eliminated or reduced.
Some studies are already available in the literature.
For instance, the phase of primary production represents a major interface between food safety and
health sustainability; thus, actions for environmental
remediation of contaminated agricultural land, soil,
pastures and/or water sources [74-79] provide corrective actions in the food chain preventing long-term
and transgenerational health risks. In fact, long-term
hazardousness of chemicals is generated by toxicity,
ability to accumulate and biodegradability; for instance, the environmental degradation of alkylphenols and the duration of the withdrawal period of
livestock exposed to phthalates may represent key
factors influencing contamination of edible tissues
and milk by such EDCs [59, 80]. Currently, mycotoxins remain the toxic contaminants for which some
hazard and critical control points are more consistently identified; strategies were developed to detect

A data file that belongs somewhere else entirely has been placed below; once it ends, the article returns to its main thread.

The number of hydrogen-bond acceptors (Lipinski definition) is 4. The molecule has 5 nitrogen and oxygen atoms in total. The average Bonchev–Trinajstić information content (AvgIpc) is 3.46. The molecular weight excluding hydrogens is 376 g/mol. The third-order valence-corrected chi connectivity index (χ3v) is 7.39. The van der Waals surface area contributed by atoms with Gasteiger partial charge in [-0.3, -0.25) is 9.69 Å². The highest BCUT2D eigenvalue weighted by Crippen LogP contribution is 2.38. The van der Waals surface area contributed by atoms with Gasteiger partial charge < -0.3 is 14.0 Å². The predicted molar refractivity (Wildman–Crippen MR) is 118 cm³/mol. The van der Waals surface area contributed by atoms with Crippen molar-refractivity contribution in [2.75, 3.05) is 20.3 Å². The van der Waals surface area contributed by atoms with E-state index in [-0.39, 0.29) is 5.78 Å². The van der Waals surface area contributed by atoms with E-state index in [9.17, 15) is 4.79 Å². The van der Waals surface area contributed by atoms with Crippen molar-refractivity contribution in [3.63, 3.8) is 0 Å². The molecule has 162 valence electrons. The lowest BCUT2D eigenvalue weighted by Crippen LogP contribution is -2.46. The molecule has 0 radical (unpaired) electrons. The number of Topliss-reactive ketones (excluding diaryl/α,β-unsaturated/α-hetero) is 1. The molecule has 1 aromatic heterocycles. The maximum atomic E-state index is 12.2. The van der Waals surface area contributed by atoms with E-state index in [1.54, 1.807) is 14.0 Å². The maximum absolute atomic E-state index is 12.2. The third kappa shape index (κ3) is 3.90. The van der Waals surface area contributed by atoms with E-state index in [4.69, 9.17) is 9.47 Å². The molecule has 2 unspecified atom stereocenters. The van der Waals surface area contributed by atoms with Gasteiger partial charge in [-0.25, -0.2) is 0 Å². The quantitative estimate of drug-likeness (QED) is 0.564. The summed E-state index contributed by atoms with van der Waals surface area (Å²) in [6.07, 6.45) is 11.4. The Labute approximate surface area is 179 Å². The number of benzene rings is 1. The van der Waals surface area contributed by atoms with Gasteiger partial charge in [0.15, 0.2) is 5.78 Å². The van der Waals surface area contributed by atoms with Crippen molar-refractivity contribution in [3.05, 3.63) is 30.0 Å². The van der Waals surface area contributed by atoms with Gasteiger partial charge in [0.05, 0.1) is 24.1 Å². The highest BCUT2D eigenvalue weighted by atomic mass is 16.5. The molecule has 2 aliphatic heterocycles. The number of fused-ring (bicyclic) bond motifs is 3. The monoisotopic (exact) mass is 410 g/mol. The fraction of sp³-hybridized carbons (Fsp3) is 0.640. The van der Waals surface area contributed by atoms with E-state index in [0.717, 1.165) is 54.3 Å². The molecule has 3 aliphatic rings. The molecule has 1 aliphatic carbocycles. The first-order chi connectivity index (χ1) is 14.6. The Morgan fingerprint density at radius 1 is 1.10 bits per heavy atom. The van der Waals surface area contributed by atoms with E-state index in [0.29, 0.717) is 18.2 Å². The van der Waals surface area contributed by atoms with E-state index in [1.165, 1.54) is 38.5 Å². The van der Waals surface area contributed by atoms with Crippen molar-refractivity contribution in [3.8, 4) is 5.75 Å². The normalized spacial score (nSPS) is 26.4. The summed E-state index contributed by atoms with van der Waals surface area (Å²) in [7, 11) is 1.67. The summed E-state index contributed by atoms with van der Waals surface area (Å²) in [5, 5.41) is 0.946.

and remediate the presence of mycotoxigenic fungi
as well as to inhibit mycotoxin biosynthesis during
pre-harvest, harvest and post-harvest management
[81]. Possible corrective actions are proposed during primary production [56]. In its turn, the widespread adoption of decontamination/detoxification
strategies involving, e.g., chemicals and/or irradiation would require a risk-to-benefit analysis, along
the lines recently adopted, e.g., for the assessment
of the antimicrobial resistance in relation to the use
of specific antimicrobial substances in foods (www.
efsa.europa.eu/EFSA/efsa_locale-1178620753812_
1178697425124.htm). Finally, packaging materials
and cooking devices may represent a critical point
for sustainable food safety, due to the release of
persistent, poorly characterized chemicals such as
phthalates and perfluorinated compounds [82, 83].
Strengthening HACCP with sustainable food safety
approach and managing risk factors (e.g. the vicinity
of potentially polluting areas) should well combine
with the EU strategy to reinforce, and support with
new knowledge, both short chain productions and responsibility in waste management [10, 13], as well as
with the FAO programme for local chains [83].
CONCLUSIONS
Development and sustainability implicate that the